Klea McKenna
08.21.14 | No Comments

KleaMcKenna-WebStudy_1 KleaMcKenna-WebStudy_5Klea_McKenna-Rain-Kona2013-C_920 KleaMcKenna_RainStudy-09-S_920 KleaMcKenna_RainStudy-19-VLw_920 KleaMcKenna_RainStudy-detail_920


photograms by www.kleamckenna.com

11.20.13 | No Comments


Erno-Erik Raitanen’s Bacteriograms
06.20.13 | No Comments

“Colorful and unusual patterns pictures are what photographer Erno-Erik Raitanen calls self-portraits. The pictures, which Raitanen says are more like photograms, involve no camera, some photographic film, and bacteria.

The series, called Bacteriograms, is a display of Raitanen’s own body bacteria cultivated on the gelatin surface of film negatives, much like bacteria is grown in Petri dishes in a laboratory setting.”

from petapixel.com









Safety Scissors
05.29.13 | No Comments

I had a blast taking photos with my friend and very talented musician Safety Scissors. We had six costume changes, a few dranks, and a whole barrel of laughs.

He has a new record coming out on Bpitch Control called In A Manner Of Sleeping. You can preview it here on www.xlr8r.com















Botanicals Exhibit in Brooklyn
05.02.13 | No Comments

My Botanicals exhibit opens today in Williamsburg.
bconte – 167 N9th St.
Opening is Friday May 3 6-9pm
On view until May 28

Snowflakes by Andrew Osokin
01.02.13 | No Comments

My Kiss & Tell Nerd Portraits
04.28.09 | No Comments

view gallery

Photoshop: shift in color when you save for web
10.30.08 | No Comments

I have been noticing a shift in color when I save an image for web.  This page was super helpful for me.

snapshots from the birth of photography….
10.25.07 | No Comments

Impressed by Light: British Photographs from Paper Negatives
Metropolitan Museum of Art, New York

William Henry Fox Talbot (English, 1800–1877)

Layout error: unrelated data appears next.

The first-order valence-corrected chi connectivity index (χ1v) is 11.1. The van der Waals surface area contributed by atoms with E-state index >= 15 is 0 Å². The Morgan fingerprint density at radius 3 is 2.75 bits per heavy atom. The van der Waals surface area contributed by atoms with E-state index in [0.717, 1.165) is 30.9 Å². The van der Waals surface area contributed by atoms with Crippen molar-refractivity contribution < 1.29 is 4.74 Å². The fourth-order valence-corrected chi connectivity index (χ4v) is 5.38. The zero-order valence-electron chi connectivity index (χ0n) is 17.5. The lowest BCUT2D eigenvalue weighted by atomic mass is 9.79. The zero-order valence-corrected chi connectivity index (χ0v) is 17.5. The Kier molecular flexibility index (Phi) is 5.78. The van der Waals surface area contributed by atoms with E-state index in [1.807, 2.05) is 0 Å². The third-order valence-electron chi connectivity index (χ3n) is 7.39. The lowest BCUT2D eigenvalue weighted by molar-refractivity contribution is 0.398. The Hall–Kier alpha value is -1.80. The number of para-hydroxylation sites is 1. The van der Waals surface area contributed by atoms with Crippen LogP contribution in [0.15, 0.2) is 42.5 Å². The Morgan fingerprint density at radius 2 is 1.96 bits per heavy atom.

Wild Fennel, 1841–42
Salted paper print; 7 3/8 x 9 in. (18.7 x 22.7 cm)
The Metropolitan Museum of Art, New York,
Gilman Collection, Purchase, Mr. and Mrs. Andrew W. Saul Gift

Unknown photographer
Spreading Oak with Seated Figure, 1850s
Paper negative; 7 x 8 1/8 in. (17.7 x 20.7 cm)
The Metropolitan Museum of Art,
New York, Gift of Hans P. Kraus, Jr., 2007

To see more from this amazing exhibit: look here

Public Enemy #1: Newton’s Rings
10.16.07 | No Comments

If you are photographer you are probably familiar with Newton’s rings. I never thought I would hate rainbows but I do when they appear in my work. Newton’s rings are these evil thumb-print like rings that magically ruin an image. I thought that they would disappear once I turned digital, but oh no, they are still there! #%^*

I even bought the anti-newton glass, but that only works half the time. Grrrrr

Newton’s rings

From Wikipedia, the free encyclopedia

Newton's rings

The phenomenon of Newton’s rings, named after Isaac Newton, is an interference pattern caused by the reflection of light between two surfaces – a spherical surface and an adjacent flat surface. When viewed with a monochromatic light it appears as a series of concentric, alternating light and dark rings centered at the point of contact between the two surfaces. When viewed with white light, it forms a concentric ring pattern of rainbow colors because the different wavelengths of light interfere at different thicknesses of the air layer between the surfaces. The light rings are caused by constructive interference between the light rays reflected from both surfaces, while the dark rings are caused by destructive interference. Also, the outer rings are spaced more closely than the inner ones. Moving outwards from one dark ring to the next, for example, increases the path difference by the same amount λ, corresponding to the same increase of thickness of the air layer λ/2. Since the slope of the lens surface increases outwards, separation of the rings gets smaller for the outer rings.